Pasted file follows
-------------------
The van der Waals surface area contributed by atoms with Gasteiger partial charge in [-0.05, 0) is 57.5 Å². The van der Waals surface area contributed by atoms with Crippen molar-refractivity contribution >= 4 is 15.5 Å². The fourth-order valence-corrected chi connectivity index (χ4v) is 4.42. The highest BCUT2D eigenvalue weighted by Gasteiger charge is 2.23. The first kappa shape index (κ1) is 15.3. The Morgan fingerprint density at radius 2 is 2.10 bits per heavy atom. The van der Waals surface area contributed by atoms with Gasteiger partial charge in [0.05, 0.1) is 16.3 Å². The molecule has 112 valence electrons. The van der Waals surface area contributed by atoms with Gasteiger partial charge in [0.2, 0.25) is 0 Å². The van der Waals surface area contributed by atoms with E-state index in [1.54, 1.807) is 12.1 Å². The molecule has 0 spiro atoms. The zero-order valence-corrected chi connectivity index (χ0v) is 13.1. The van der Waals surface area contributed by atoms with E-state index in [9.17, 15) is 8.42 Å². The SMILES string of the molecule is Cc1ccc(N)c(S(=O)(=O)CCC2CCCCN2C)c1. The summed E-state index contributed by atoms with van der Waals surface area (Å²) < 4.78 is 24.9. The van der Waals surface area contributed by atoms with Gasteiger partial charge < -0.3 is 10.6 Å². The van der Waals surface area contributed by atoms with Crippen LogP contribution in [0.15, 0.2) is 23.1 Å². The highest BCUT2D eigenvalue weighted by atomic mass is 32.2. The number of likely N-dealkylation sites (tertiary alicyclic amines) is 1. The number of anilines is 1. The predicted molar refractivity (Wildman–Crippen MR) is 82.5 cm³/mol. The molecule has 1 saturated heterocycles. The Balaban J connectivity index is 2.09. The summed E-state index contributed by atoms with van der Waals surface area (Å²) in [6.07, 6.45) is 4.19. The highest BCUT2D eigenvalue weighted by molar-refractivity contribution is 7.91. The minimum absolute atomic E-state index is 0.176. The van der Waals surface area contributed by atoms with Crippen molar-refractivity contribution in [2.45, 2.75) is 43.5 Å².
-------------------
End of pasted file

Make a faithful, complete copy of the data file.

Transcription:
The van der Waals surface area contributed by atoms with Gasteiger partial charge in [-0.05, 0) is 57.5 Å². The van der Waals surface area contributed by atoms with Crippen molar-refractivity contribution >= 4 is 15.5 Å². The fourth-order valence-corrected chi connectivity index (χ4v) is 4.42. The highest BCUT2D eigenvalue weighted by Gasteiger charge is 2.23. The first kappa shape index (κ1) is 15.3. The Morgan fingerprint density at radius 2 is 2.10 bits per heavy atom. The van der Waals surface area contributed by atoms with Gasteiger partial charge in [0.05, 0.1) is 16.3 Å². The molecule has 112 valence electrons. The van der Waals surface area contributed by atoms with Gasteiger partial charge in [0.2, 0.25) is 0 Å². The van der Waals surface area contributed by atoms with E-state index in [1.54, 1.807) is 12.1 Å². The molecule has 0 spiro atoms. The zero-order valence-corrected chi connectivity index (χ0v) is 13.1. The van der Waals surface area contributed by atoms with E-state index in [9.17, 15) is 8.42 Å². The SMILES string of the molecule is Cc1ccc(N)c(S(=O)(=O)CCC2CCCCN2C)c1. The summed E-state index contributed by atoms with van der Waals surface area (Å²) < 4.78 is 24.9. The van der Waals surface area contributed by atoms with Gasteiger partial charge < -0.3 is 10.6 Å². The van der Waals surface area contributed by atoms with Crippen LogP contribution in [0.15, 0.2) is 23.1 Å². The highest BCUT2D eigenvalue weighted by atomic mass is 32.2. The number of likely N-dealkylation sites (tertiary alicyclic amines) is 1. The number of anilines is 1. The predicted molar refractivity (Wildman–Crippen MR) is 82.5 cm³/mol. The molecule has 1 saturated heterocycles. The Balaban J connectivity index is 2.09. The summed E-state index contributed by atoms with van der Waals surface area (Å²) in [6.07, 6.45) is 4.19. The highest BCUT2D eigenvalue weighted by molar-refractivity contribution is 7.91. The minimum absolute atomic E-state index is 0.176. The van der Waals surface area contributed by atoms with Crippen molar-refractivity contribution in [2.45, 2.75) is 43.5 Å².